Sometimes you just can't help but gush.
An AR Rahman album is often cause for celebration, but I've always been partial to the albums where he seems to be experimenting even more than usual. There's a palpable childlike enthusiasm in tracks where he riffs with such constant improvisation that the results are as close to jazz as Bollywood can get.
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Putting it simply, Ghajini is a phenomenal album. You'll find -- and argue over -- your individual favourite tracks, but very honestly, this could just be one of his finest albums ever. Not just are the tracks great, but each one segues into the next with perfect unpredictability. There is much chaos and musical anarchy packed into this taut album, but when the revolution is in the hands of this man, well, don't you know it's gonna be alright?
As soon as the opening bars of Guzarish kick in, you know you're onto something special. Rahman structures the deceptively simple-sounding basic melody almost into a fugue, the melodic lines intertwining around each other into a wonderfully complex tune. Javed Ali's vocals start easy before they progressively reach a point where his tongue is excitedly tripping over the words, before AR tosses in some space for refrain. This is ballad as it should be, an intoxicating song best left played on loop for a good half hour. Let the brilliance seep in, you'll love it.
Aye Bachchu starts off with a raspy-radio feel, hiss and crackle barely masking the aggression displayed by a couple of punchy guitars revving each other up like duelling bikers. It doesn't seem very Rahmanesque at first, but the way he builds up something this arbidly belligerent around a series of simple melodies, each cutting unpredictably into the other... wow. It's a 3.49 long track, but Rahman fills each second with pure energy, making it seem way longer. This one's destined to be a college anthem.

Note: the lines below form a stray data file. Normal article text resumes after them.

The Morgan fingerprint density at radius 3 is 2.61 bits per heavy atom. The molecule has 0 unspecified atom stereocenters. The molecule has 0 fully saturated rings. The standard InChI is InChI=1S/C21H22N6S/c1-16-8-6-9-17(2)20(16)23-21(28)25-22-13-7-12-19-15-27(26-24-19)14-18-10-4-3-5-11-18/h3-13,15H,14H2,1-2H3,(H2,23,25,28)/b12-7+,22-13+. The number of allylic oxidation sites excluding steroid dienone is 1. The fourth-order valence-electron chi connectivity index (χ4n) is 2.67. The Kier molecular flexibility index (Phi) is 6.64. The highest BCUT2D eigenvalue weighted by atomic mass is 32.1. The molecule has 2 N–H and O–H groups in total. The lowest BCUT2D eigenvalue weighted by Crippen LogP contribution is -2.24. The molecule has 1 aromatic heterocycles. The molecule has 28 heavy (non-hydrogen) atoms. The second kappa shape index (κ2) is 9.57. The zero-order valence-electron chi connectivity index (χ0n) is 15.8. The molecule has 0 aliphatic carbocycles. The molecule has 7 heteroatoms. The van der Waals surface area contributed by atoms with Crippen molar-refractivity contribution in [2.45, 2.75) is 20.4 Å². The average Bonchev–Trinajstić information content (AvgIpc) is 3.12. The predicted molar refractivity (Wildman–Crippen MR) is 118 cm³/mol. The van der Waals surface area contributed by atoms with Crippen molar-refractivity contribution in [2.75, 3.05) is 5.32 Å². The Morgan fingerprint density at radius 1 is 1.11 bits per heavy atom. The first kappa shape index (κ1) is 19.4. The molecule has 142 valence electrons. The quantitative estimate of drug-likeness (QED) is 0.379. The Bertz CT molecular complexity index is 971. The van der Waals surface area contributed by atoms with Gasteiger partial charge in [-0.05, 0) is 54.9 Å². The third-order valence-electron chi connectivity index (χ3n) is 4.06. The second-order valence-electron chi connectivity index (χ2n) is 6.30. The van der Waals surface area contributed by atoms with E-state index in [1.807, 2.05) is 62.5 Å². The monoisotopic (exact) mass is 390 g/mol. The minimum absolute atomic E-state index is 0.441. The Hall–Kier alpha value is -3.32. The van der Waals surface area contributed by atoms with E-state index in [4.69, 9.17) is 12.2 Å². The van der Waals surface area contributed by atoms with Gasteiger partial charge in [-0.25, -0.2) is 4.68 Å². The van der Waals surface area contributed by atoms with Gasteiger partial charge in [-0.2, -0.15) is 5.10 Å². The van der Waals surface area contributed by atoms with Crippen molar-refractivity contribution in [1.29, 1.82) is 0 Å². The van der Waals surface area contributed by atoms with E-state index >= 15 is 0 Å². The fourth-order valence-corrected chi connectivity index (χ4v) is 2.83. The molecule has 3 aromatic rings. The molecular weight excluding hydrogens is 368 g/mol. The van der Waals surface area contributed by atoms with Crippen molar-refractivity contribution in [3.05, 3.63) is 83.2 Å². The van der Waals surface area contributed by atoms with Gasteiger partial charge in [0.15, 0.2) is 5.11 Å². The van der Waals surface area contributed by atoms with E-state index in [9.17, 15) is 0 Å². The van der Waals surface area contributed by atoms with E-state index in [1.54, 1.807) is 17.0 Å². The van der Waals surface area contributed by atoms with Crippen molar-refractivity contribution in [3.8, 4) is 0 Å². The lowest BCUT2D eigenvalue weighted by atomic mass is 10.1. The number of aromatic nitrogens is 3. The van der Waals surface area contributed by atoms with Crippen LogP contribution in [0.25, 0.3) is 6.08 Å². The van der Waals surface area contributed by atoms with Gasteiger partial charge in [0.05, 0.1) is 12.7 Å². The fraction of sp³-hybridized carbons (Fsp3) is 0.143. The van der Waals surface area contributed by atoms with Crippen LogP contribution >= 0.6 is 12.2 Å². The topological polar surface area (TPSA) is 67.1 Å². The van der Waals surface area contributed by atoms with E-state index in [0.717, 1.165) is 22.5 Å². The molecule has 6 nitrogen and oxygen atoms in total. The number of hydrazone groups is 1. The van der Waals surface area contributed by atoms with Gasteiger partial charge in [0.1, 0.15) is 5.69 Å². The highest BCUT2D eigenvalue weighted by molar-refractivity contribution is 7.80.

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The nearly-headbanging vibe gives way to Kaise Mujhe, a mellow duet sung by Benny Dayal and Shreya Ghoshal. Dayal is made to sound somewhat like Rahman himself, and the only problem with this innocuous mush-track is the fact that the composer's structure overwhelms Prasoon Joshi's deftly balanced lyrics. The words are less accessible than they deserve to be. Yet when Ghoshal kicks in, she's given enough room to play. Of course, in all likelihood we'll be worshipping the track after forty listens.
Behka has one of the most intriguing opening seconds of any Rahman song, a flirty keyboard tangoing merrily around a heavily thudding snare drum. So heady is the rush this start gives you that you want it to go on for longer, but AR cuts you off craving more as a youngster called Karthik proceeds to rock the vocals.
Joshi's lyrics are fantastic, and when the langurous Behka-Behka chorus kicks in, it's hard not to be swept away. And just when you know which way the track is headed, Rahman mixes things up with all the glee of a mad scientist. And what a funky Frankenstein he serves up. A very hard track not to grin immediately at.
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"Houston... the eagle has landed"? Perhaps the last words you expect to hear in an ARR soundtrack, but the man is clearly having fun with Latoo, a joyous ditty where the composer goes into sampling mode with an eclectic bag of sounds. The sounds seem poured sporadically into the mix, but the layering is a silky masterclass. Ghoshal does well, almost as well as the male chorus singers -- who seem to be singing, um, 'Zimbabwe!'(?). Living up to its name, this is a very standard track except poured through an aural kaleidoscope. Much madness ensues.
The Kaise Mujhe instrumental, honestly, is basically Rahman showing off. Heh. It's the master showing off an immaculate composition without letting singers and vocalists get in the way. And it works beautifully.
Ah, damn the review. Buy it now.